The letter that followed, confirming David's dismissal, sets out the injustice in detail. It said he had breached company policy by allowing firearms and ammunition on company property. Leaving aside whether a shared carpark is indeed company property, this assumes David was responsible for the rifle being on the property despite him having no prior knowledge that it would be in Liz's car. Mr Hudson agreed it was not Goodyear policy for the vehicles of visitors to the car park to be searched prior to admission but could not explain how David had erred in 'allowing' the firearm on to the premises.

The letter said David had breached Goodyear Australia's 'Standards and Conduct Manual' but did not specify what the breach was. It said he breached the 'Protect Our Good Name' conduct manual, again without specifying how. Fairly obviously, if there is any reputational damage in this case it stems entirely from the police overreaction and Goodyear's panic-stricken response. Nothing David did was detrimental to Goodyear's reputation. The letter said David had 'failed to ensure the safety and security of fellow associates, building tenants and Goodyear assets'. It did not explain how safety and security were jeopardised, how David was responsible for this by virtue of allowing someone into a shared car park or how he was supposed to take steps to ensure the safety of anyone while he was under arrest. It said he was responsible for conduct that resulted in a complaint and formal warning against Goodyear by the building owner. Assuming such complaint and warning were actually made—and a request for a copy of the complaint was refused—it is inconceivable the lease would include grounds for complaint under circumstances where neither David nor Goodyear were responsible for what occurred. Indeed, a subsequent email from the building owners indicates no such warning or penalty is known to them. The attitude of the managing agent is not known.

The letter said David was responsible for conduct that had resulted in a financial penalty against Goodyear by the building owner. This is almost certainly an outright lie. It is inconceivable that Goodyear would accept such a penalty without challenge. The letter said David had failed 'to ensure the protection and enhancement of Goodyear's image and reputation'. How this has supposedly occurred, and what David could have done to avoid this, is obviously not explained. It said David's behaviour was 'inconsistent with Goodyear values and standards, including the code of conduct'. Once again, there is no explanation of what he has done to justify this accusation. It said there was a 'breach of trust in the employment relationship'—again, without explanation. David has been employed by Goodyear for 12 years. In summary, it said: 'Your actions placed Goodyear in a position whereby it was in breach of its obligation to provide a safe and secure working environment for its associates.' As before, there is no explanation of precisely what David did or did not do to warrant this accusation. There was no threat to the safety of anyone, including Goodyear employees. The mere presence of a rifle does not constitute a threat—and, in any case, is trivial in the presence of at least 16 police, each of whom carries a firearm.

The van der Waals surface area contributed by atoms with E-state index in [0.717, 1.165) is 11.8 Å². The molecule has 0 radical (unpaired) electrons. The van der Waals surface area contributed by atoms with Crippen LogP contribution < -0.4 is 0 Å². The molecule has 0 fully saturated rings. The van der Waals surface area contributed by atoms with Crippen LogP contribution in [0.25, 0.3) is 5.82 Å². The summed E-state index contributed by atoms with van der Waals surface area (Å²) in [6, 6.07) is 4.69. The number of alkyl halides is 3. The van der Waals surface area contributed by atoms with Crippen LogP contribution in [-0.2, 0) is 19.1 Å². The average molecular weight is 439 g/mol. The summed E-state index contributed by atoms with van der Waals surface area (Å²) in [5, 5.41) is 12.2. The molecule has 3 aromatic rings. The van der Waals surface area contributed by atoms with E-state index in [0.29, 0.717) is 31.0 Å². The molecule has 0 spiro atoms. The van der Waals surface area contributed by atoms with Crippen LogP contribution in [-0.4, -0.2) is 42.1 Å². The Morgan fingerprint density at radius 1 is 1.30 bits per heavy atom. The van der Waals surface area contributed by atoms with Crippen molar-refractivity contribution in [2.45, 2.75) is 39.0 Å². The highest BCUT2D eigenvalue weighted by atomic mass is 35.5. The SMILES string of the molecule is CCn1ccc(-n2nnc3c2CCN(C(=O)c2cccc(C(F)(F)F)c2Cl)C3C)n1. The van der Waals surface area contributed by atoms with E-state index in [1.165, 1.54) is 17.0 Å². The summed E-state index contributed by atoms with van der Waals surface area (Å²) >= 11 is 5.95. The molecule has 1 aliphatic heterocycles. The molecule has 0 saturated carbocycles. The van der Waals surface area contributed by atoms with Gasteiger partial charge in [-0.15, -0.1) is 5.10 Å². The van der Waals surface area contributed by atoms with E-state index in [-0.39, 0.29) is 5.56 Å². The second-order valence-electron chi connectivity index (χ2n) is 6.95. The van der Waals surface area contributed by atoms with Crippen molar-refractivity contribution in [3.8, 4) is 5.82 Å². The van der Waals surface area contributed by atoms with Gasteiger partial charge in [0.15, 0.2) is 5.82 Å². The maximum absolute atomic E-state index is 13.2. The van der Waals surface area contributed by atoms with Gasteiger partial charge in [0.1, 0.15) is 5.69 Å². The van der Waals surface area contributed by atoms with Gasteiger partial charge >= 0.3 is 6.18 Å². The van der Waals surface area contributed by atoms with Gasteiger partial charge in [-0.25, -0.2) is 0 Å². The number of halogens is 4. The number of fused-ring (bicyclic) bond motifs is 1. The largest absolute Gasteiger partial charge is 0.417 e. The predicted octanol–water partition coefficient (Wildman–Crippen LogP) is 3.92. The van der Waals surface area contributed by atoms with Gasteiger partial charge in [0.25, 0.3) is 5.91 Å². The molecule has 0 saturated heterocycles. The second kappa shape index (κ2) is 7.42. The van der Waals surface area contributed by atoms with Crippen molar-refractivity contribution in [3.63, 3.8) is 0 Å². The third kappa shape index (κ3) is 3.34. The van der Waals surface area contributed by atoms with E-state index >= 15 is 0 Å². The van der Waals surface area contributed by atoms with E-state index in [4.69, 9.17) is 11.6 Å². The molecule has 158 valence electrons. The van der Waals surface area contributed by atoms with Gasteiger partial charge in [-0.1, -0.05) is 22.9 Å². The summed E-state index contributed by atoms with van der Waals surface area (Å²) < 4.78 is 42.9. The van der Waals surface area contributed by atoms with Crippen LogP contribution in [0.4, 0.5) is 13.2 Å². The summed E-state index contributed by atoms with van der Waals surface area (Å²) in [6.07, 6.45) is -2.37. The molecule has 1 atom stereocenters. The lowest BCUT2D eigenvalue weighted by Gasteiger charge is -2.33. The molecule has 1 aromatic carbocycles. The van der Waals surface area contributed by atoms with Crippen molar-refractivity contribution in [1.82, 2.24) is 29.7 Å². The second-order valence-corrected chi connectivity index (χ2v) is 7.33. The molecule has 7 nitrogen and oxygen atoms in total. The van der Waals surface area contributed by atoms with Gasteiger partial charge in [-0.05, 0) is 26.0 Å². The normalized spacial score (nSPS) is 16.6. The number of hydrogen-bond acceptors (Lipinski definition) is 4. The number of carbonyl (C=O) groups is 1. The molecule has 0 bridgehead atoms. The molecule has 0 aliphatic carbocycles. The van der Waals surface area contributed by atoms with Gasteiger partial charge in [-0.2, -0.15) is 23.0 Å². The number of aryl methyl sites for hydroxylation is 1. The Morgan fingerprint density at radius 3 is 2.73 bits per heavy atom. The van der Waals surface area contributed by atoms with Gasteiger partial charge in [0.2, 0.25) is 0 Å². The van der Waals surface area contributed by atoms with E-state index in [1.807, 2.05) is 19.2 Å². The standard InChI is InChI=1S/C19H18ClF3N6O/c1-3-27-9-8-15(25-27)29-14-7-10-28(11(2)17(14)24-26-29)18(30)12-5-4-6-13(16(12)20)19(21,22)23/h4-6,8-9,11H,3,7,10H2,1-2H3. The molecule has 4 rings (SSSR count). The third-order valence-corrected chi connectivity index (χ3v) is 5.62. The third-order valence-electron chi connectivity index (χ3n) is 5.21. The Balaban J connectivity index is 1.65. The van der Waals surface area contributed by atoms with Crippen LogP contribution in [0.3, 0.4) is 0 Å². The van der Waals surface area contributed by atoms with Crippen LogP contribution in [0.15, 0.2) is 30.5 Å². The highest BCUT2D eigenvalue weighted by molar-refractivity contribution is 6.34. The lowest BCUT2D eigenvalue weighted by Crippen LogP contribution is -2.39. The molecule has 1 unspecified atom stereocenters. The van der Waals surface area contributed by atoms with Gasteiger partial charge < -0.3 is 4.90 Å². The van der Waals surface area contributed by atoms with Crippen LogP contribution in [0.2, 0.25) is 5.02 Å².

There are two major injustices here. First, the police overreacted in an alarming manner. This is a matter for separate complaint. If the police cannot distinguish between a genuine threat involving firearms and innocent people going about their lawful, legitimate business, they can expect to be publicly criticised. The second injustice is that David was first suspended without pay and then fired as a result of something over which he had no responsibility and which should never have attracted attention in the first place. We Australians are rightly proud of our Olympic Games, Commonwealth Games and world championship shooters and the medals they regularly bring home. Unfortunately, it seems the rest of the time they are, like Australia's shooting community more widely, treated as presumptive criminals. It has to stop.

David has taken action against Goodyear in the Fair Work Commission. Already, Goodyear has refused to negotiate in the conciliation phase. So it is now proceeding to arbitration. I will not comment further except to indicate that I am willing to be a witness in his support, if it helps. But, perhaps, more importantly, Goodyear will also be judged in the court of public opinion. Any Australian with a sense of justice would be appalled at what happened to David. Any Australian with an interest in serious sport would be aghast that one of our champions could lose his job for no reason other than blind prejudice. As news of this injustice will inevitably become widely known, Goodyear will learn that there are consequences for its treatment of David. Australia's sporting shooters will come to know about Goodyear and its treatment of David. I will see to it. Virtually all of Australia's 800,000 licensed firearm owners drive cars for which they require tyres. Virtually all of those licensed firearm owners have friends and relatives who also drive cars requiring tyres. Virtually any Australian who looks at what happened and says, 'That is manifestly unfair,' drives a car. If Goodyear's Australian business suffers a serious downturn in sales due to sporting shooters choosing another brand of tyres for their vehicles, perhaps it should be Trent Hudson, in particular, plus Mr Anil Singh and Asia Pacific President of Goodyear, Chris Delaney—each complicit in David's treatment—who face a disciplinary hearing.

The message is: do not buy Goodyear or their other brand, Dunlop. There are plenty of others to choose from. Instead of standing by their sporting shooter employees, Goodyear victimise them. They should not be rewarded.